It turns out, even old scanners has a function in the modern era, thanks to our brothers and sisters at the SANE project.
They pretty much saves the day if you don’t want to have a dedicated Windows PC just for scanning or printing every once in a while. As the world shifts to the full digital age, it’s less and less common to perform these tasks.
But as we all know; when you need the old hardware to work, you need it badly. Printers are not famous for being very trustworthy or stable. Because after all, the manufacturers make money on the ink and not on good hardware. It’s a perfect study-case for a tiny Raspberry Pi, as these tasks don’t require much horsepower.
Even though you have one device for both scanner and printer, they are separate things. Nowadays multi-function boxes like this is pretty common, but the software is still pretty different for scanning and printing. Remember; the official Windows drivers and software are separate.
This article is for the scanning part
First and foremost, this is a setup that works both for LAN connection and USB connection as I figured out for this particular scanner, Canon LiDE 700F. You should just try with LAN if you are doing this with a network enabled device, then try USB if it’s doesn’t work.
Server – Raspberry Pi
PLEASE NOTE: This section assumes that you’ve already configured your Raspberry Pi or that you know how to do this.
Most of the Linux distros have SANE in their main repositories. To install, type:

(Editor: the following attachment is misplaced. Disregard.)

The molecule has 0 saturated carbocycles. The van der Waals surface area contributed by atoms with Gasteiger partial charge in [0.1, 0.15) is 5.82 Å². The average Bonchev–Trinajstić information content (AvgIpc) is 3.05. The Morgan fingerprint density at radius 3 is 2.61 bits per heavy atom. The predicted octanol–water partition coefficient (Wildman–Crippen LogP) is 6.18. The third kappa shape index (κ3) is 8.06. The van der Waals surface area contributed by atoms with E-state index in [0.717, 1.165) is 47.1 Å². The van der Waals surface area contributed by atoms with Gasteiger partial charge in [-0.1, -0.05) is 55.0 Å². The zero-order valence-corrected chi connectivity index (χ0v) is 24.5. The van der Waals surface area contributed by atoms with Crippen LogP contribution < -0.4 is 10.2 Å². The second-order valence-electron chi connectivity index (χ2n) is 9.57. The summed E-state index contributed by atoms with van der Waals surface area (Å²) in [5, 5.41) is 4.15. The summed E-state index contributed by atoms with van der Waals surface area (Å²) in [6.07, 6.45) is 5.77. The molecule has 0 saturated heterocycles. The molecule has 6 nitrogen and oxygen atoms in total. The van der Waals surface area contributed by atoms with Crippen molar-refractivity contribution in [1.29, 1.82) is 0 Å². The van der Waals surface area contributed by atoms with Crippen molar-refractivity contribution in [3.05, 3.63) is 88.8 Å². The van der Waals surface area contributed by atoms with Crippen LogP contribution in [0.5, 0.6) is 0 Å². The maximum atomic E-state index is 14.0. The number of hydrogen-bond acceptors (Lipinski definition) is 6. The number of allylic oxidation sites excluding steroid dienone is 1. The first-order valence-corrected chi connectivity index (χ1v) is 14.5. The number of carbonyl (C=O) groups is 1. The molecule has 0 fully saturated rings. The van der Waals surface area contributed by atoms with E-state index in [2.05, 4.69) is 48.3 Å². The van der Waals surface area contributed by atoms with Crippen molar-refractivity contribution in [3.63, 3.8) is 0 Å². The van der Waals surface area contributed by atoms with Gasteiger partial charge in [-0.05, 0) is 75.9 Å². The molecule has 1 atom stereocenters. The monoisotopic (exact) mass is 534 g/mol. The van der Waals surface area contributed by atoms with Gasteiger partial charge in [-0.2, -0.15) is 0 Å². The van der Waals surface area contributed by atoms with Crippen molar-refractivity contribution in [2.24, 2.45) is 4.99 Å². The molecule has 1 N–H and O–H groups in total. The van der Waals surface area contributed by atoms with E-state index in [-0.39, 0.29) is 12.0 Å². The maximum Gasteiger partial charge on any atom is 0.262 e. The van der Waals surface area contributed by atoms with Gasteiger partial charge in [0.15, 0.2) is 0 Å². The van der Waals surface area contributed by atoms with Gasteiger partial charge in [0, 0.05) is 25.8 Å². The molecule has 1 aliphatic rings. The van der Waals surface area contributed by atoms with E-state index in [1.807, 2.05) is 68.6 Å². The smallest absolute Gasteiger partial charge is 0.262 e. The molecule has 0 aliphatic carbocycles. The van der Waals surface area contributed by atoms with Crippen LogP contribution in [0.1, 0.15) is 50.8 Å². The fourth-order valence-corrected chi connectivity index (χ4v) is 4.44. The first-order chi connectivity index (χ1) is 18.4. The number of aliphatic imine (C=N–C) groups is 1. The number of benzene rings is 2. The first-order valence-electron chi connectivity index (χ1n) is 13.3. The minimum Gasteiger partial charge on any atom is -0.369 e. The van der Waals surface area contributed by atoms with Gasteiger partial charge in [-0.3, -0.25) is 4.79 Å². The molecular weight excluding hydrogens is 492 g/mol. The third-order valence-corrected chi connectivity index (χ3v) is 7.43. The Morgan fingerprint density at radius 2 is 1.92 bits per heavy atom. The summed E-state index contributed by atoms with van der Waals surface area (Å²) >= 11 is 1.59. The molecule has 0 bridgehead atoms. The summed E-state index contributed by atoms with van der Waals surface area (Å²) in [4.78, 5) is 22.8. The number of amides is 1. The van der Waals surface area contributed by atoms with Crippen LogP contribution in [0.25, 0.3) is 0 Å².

sudo apt install sane-utils -y
Detect the scanner
Lan Connection Result:
device `genesys:libusb:001:003-wired’ is a Canon XXX flatbed scanner
If you do not get a similar response (replace “Canon XXX” with the model number that you are working with), check if you can PING your device’s IP. If you do get an ECHO response, try connect to the device via your browser.
Some Canon units have a setting under “Other Settings” and certain settings might need to be enabled there. Please refer to your Canon documentation, or drop a comment with your query.
USB Connection Result:
device `genesys:libusb:001:003′ is a Canon LiDE XXX flatbed scanner
If you do not get a similar response (replace “Canon XXX” with the model number that you are working with), try using the lsusb command to see if the unit was picked up by the USB ports:
Bus 001 Device 003: ID 04a9:1907 Canon, Inc. CanoScan XXX
If lsusb does not list a scanner, try the sane scanner finder:
A typical result will look like this:
found USB scanner (vendor=0x04a9 [Canon], product=0x1907 [CanoScan], chip=XXX) at libusb:001:003
If a scanner cannot be found nor detected, please check the physical cables to ensure that they are connected.
Test the scanner on the “server”
Providing scanimage -L returned a result, we can test the scanner by typing in terminal:
scanimage > test.ppm
You should be able to view the test with any image viewer. scanimage is easy to use from the terminal and has several options, please see the scanimage -h for all of the control options like resolution, colours etc.
Share the scanner over the LAN
It’s time to share the scanner over the network!
sudo nano /etc/sane.d/saned.conf
Find the line that contains the line below and uncomment it:
The above uncommented line will allow all addresses from the 192.168.1.1-192.168.1.254 range. You could restrict this to a single IP address or multiple IP addresses, depending on who needs access or how your network is set up.
Please note: The default port that is used to serve incoming connections is 6566
To start the socket service (providing you use systemd), type:
sudo systemctl start saned.socket
To start it up when the system starts, type:
sudo systemctl enable saned.socket
Looking for a Graphical Scanner Client?
If you’re looking for a decent GUI client for your scanner, I’d suggest you run with “gscan2pdf“.
To install the client, type in:
sudo apt install gscan2pdf